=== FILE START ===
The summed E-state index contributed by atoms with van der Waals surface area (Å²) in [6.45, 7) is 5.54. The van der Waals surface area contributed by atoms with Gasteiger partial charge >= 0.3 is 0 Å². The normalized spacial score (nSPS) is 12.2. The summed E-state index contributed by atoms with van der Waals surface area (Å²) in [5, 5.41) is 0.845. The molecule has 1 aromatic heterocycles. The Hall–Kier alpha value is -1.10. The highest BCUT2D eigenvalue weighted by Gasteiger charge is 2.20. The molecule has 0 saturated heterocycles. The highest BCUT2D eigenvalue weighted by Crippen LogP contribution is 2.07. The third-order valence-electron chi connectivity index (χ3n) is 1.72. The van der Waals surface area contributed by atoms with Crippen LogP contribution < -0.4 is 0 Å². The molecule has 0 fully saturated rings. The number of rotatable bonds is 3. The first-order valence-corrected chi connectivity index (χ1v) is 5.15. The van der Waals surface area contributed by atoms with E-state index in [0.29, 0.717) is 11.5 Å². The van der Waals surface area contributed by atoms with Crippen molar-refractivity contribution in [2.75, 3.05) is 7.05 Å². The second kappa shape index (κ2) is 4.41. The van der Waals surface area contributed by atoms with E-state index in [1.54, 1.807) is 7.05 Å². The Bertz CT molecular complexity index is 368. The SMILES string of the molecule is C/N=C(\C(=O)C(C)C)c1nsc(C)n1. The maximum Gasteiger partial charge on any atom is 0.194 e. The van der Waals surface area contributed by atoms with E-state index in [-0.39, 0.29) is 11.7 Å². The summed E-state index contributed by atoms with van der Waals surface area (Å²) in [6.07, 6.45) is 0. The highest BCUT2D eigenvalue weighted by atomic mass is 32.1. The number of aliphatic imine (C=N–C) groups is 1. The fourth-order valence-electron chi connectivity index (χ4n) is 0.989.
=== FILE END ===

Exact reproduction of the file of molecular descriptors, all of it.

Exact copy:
The summed E-state index contributed by atoms with van der Waals surface area (Å²) in [6.45, 7) is 5.54. The van der Waals surface area contributed by atoms with Gasteiger partial charge >= 0.3 is 0 Å². The normalized spacial score (nSPS) is 12.2. The summed E-state index contributed by atoms with van der Waals surface area (Å²) in [5, 5.41) is 0.845. The molecule has 1 aromatic heterocycles. The Hall–Kier alpha value is -1.10. The highest BCUT2D eigenvalue weighted by Gasteiger charge is 2.20. The molecule has 0 saturated heterocycles. The highest BCUT2D eigenvalue weighted by Crippen LogP contribution is 2.07. The third-order valence-electron chi connectivity index (χ3n) is 1.72. The van der Waals surface area contributed by atoms with Crippen LogP contribution < -0.4 is 0 Å². The molecule has 0 fully saturated rings. The number of rotatable bonds is 3. The first-order valence-corrected chi connectivity index (χ1v) is 5.15. The van der Waals surface area contributed by atoms with E-state index in [0.29, 0.717) is 11.5 Å². The van der Waals surface area contributed by atoms with Crippen molar-refractivity contribution in [2.75, 3.05) is 7.05 Å². The second kappa shape index (κ2) is 4.41. The van der Waals surface area contributed by atoms with E-state index in [1.54, 1.807) is 7.05 Å². The Bertz CT molecular complexity index is 368. The SMILES string of the molecule is C/N=C(\C(=O)C(C)C)c1nsc(C)n1. The maximum Gasteiger partial charge on any atom is 0.194 e. The van der Waals surface area contributed by atoms with E-state index in [-0.39, 0.29) is 11.7 Å². The summed E-state index contributed by atoms with van der Waals surface area (Å²) in [6.07, 6.45) is 0. The highest BCUT2D eigenvalue weighted by atomic mass is 32.1. The number of aliphatic imine (C=N–C) groups is 1. The fourth-order valence-electron chi connectivity index (χ4n) is 0.989.